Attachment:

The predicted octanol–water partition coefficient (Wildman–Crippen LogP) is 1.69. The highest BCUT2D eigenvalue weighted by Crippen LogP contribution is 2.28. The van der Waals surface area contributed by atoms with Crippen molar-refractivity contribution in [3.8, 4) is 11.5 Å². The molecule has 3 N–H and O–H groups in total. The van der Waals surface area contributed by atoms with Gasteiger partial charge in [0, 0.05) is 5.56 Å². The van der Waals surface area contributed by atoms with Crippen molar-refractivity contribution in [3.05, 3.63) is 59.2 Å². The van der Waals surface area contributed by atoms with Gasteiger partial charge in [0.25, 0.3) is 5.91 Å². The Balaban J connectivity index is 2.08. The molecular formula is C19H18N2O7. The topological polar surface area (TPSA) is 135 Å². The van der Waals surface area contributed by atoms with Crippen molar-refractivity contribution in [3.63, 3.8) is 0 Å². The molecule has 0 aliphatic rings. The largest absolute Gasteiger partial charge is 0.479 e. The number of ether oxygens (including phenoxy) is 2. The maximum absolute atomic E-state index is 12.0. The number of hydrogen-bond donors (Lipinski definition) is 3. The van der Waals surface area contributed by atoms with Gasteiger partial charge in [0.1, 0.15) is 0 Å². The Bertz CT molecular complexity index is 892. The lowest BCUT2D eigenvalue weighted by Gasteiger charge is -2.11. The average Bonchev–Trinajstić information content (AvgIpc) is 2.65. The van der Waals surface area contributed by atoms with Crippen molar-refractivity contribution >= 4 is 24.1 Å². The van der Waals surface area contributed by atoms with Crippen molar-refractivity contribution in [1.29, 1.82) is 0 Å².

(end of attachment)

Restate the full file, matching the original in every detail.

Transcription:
The predicted octanol–water partition coefficient (Wildman–Crippen LogP) is 1.69. The highest BCUT2D eigenvalue weighted by Crippen LogP contribution is 2.28. The van der Waals surface area contributed by atoms with Crippen molar-refractivity contribution in [3.8, 4) is 11.5 Å². The molecule has 3 N–H and O–H groups in total. The van der Waals surface area contributed by atoms with Gasteiger partial charge in [0, 0.05) is 5.56 Å². The van der Waals surface area contributed by atoms with Crippen molar-refractivity contribution in [3.05, 3.63) is 59.2 Å². The van der Waals surface area contributed by atoms with Gasteiger partial charge in [0.25, 0.3) is 5.91 Å². The Balaban J connectivity index is 2.08. The molecular formula is C19H18N2O7. The topological polar surface area (TPSA) is 135 Å². The van der Waals surface area contributed by atoms with Crippen molar-refractivity contribution in [3.63, 3.8) is 0 Å². The molecule has 0 aliphatic rings. The largest absolute Gasteiger partial charge is 0.479 e. The number of ether oxygens (including phenoxy) is 2. The maximum absolute atomic E-state index is 12.0. The number of hydrogen-bond donors (Lipinski definition) is 3. The van der Waals surface area contributed by atoms with Gasteiger partial charge in [0.1, 0.15) is 0 Å². The Bertz CT molecular complexity index is 892. The lowest BCUT2D eigenvalue weighted by Gasteiger charge is -2.11. The average Bonchev–Trinajstić information content (AvgIpc) is 2.65. The van der Waals surface area contributed by atoms with Crippen molar-refractivity contribution >= 4 is 24.1 Å². The van der Waals surface area contributed by atoms with Crippen molar-refractivity contribution in [1.29, 1.82) is 0 Å².